The good news: the Yankees have a baseball game today! The bad news: it’s raining in New York. The other good news: it’s supposed to stop raining at some point! There are going to be on and off showers the rest of the afternoon and into the evening, but the forecast does make it seem there will be a large enough window for today’s game to be played. The field may be sloppy, but so it goes.
The Astros are not scheduled to return to Yankee Stadium this year, so expect the two teams to wait this one out as long as necessary. If the game does indeed have to be postponed, the good news is the Astros have to come to New York. The travel wouldn’t be tough for the Yankees. The two clubs have eight mutual off-days this summer. Hopefully it doesn’t come to that. Here is the ‘Stros lineup — as expected, Michael Feliz was send down for a fresh arm following last night’s 107-pitch relief outing (!) — and here is the Yanks’ lineup:
- CF Jacoby Ellsbury
- LF Brett Gardner
- DH Alex Rodriguez
- 1B Mark Teixeira
- C Brian McCann
- RF Carlos Beltran
- 3B Chase Headley
- 2B Starlin Castro
- SS Didi Gregorius
RHP Nathan Eovaldi
Like I said, the weather is pretty yucky in the Boogie Down. It’s been raining most of the afternoon and there will be occasional showers throughout the rest of the day. Hopefully they can squeeze in nine innings, or at least four and a half if the Yankees have the lead. Today’s game is scheduled to begin a little after 4pm ET and you can watch on YES locally and MLB Network nationally. Enjoy the game.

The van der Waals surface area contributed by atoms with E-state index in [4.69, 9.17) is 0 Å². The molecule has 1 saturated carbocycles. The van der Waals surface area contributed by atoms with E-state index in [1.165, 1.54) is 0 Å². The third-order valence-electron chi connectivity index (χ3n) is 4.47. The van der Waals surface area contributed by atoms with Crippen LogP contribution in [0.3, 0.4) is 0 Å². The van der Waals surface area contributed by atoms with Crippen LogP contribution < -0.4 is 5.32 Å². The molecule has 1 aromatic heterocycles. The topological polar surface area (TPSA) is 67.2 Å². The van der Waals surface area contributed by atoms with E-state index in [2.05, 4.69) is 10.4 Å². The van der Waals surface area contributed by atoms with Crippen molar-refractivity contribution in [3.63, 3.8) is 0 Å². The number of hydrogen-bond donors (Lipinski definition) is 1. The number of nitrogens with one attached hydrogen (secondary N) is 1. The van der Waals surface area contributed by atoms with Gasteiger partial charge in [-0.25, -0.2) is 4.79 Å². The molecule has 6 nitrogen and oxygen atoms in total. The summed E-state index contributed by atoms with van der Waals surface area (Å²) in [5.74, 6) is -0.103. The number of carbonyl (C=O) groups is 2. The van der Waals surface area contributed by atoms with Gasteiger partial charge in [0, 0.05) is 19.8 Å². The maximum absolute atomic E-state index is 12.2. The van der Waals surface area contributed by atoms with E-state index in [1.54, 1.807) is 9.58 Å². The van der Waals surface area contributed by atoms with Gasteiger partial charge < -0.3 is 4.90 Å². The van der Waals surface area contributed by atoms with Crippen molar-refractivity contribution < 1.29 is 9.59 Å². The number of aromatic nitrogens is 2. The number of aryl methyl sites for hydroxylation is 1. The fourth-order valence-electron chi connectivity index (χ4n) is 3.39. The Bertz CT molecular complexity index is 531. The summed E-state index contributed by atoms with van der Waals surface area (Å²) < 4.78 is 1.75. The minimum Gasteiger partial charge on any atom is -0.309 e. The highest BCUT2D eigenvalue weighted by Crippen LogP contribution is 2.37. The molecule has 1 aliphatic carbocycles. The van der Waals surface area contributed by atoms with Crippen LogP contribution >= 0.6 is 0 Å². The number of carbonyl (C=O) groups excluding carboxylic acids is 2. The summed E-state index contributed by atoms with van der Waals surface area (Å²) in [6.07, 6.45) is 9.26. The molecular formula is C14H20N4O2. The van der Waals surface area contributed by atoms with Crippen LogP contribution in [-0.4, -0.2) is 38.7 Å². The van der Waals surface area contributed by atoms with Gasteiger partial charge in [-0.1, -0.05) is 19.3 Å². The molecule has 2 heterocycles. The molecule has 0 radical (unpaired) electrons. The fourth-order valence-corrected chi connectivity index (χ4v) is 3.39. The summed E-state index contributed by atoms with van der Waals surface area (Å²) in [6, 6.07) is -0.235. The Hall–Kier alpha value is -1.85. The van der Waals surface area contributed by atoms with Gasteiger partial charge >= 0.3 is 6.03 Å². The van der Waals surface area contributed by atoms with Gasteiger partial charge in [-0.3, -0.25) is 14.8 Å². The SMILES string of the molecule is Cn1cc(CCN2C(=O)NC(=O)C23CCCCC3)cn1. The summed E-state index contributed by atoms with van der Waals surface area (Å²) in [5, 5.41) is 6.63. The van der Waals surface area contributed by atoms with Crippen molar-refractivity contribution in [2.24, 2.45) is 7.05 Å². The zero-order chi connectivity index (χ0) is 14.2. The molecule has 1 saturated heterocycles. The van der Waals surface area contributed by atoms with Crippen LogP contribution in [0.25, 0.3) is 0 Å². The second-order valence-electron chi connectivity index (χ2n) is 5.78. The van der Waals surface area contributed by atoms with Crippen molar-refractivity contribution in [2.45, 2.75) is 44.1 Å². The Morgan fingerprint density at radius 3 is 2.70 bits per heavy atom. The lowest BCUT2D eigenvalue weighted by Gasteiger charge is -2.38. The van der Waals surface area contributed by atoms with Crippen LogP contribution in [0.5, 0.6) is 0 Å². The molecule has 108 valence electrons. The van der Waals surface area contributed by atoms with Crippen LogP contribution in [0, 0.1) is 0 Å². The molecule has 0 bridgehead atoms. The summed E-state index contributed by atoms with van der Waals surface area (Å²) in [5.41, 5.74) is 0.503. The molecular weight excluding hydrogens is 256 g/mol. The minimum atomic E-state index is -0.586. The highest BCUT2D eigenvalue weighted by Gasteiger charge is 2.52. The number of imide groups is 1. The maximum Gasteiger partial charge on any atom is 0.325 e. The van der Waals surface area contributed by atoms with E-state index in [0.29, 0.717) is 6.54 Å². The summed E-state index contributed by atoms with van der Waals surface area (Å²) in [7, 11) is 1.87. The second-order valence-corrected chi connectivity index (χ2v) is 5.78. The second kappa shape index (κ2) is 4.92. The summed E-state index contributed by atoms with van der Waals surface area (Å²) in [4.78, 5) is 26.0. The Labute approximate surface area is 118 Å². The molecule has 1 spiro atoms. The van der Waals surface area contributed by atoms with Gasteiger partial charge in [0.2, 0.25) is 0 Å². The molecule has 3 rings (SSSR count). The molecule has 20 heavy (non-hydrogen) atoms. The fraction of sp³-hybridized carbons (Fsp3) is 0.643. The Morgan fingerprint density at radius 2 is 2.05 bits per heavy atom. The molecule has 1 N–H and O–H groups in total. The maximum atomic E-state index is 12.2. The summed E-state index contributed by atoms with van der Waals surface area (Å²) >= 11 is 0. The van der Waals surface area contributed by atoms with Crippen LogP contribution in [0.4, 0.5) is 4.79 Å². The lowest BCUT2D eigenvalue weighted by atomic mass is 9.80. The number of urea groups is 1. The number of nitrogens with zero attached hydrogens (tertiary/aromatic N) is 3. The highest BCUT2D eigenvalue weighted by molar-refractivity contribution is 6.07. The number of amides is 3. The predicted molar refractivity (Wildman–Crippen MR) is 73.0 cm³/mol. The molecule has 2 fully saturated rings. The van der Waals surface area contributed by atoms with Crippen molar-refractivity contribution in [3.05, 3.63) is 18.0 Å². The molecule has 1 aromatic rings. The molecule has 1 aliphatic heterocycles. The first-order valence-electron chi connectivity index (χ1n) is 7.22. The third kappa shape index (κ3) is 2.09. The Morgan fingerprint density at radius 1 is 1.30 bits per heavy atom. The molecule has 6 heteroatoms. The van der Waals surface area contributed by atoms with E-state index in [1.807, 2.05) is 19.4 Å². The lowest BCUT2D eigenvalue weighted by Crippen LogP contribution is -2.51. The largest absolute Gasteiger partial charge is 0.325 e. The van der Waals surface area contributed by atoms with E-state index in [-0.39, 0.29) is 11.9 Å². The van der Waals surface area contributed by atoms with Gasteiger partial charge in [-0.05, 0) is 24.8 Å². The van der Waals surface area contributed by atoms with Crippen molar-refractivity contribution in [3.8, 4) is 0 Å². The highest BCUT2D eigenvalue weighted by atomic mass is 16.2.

Update: The Yankees say they intend to begin today’s game at 4:15pm ET. Hopefully that’s the only delay.
According to Eduardo Encina, the Yankees pursued right-hander Miguel Gonzalez before he signed a minor league deal with the White Sox last week. The Orioles released Gonzalez at the end of Spring Training and saved about $4M of his $5.1M salary for the season. They tried to bring him back on a minor league deal, but no luck.
The Yankees, like every other team in baseball, are in perpetual pursuit of rotation depth. Ivan Nova is currently the sixth starter and I guess Luis Cessa is the seventh starter in the wake of Bryan Mitchell‘s toe injury. The Triple-A Scranton rotation is Chad Green, Kyle Haynes, Anthony Swarzak, Tyler Olson, and a Nick Rumbelow/Tyler Webb piggyback, so says Shane Hennigan. Uh, yikes.
Gonzalez, 31, has a reputation for being a Yankees killer, but that was based on 2012 and nothing else. He has a career 3.79 ERA in 80.2 innings against the Yankees, postseason included, but it was a 2.18 ERA in 20.2 innings in 2012 and a 4.35 ERA in 60 innings thereafter. Besides, signing a guy so you don’t have to face him anymore never made much sense to me.
Jeff Sullivan wrote a really great post looking at why the Orioles may have released Gonzalez despite their rotation issues, and from the looks of things, his stuff hasn’t come back following last year’s elbow and shoulder issues. He was never a huge stuff guy anyway, so his margin of error was small to start with. Gonzalez probably isn’t a big league caliber pitcher if his stuff doesn’t bounce back following the injuries.
Of course, there’s no such thing as a bad minor league deal, and bringing Gonzalez aboard as Triple-A fodder would have been perfectly reasonable. The White Sox probably offer a great path to big league playing time at this point though — or at least Gonzalez thinks they do — so to the ChiSox he went. Chicago is pretty good with reclamation project arms.
If the Yankees do continue to look for rotation depth, free agent options include Tim Lincecum, Kyle Lohse, Roberto Hernandez, and Chad Billingsley. Not much to see there. Generally speaking, when guys still don’t have a job even after the season starts, there’s usually a pretty good reason. The Yankees figure to stick with what they have in-house.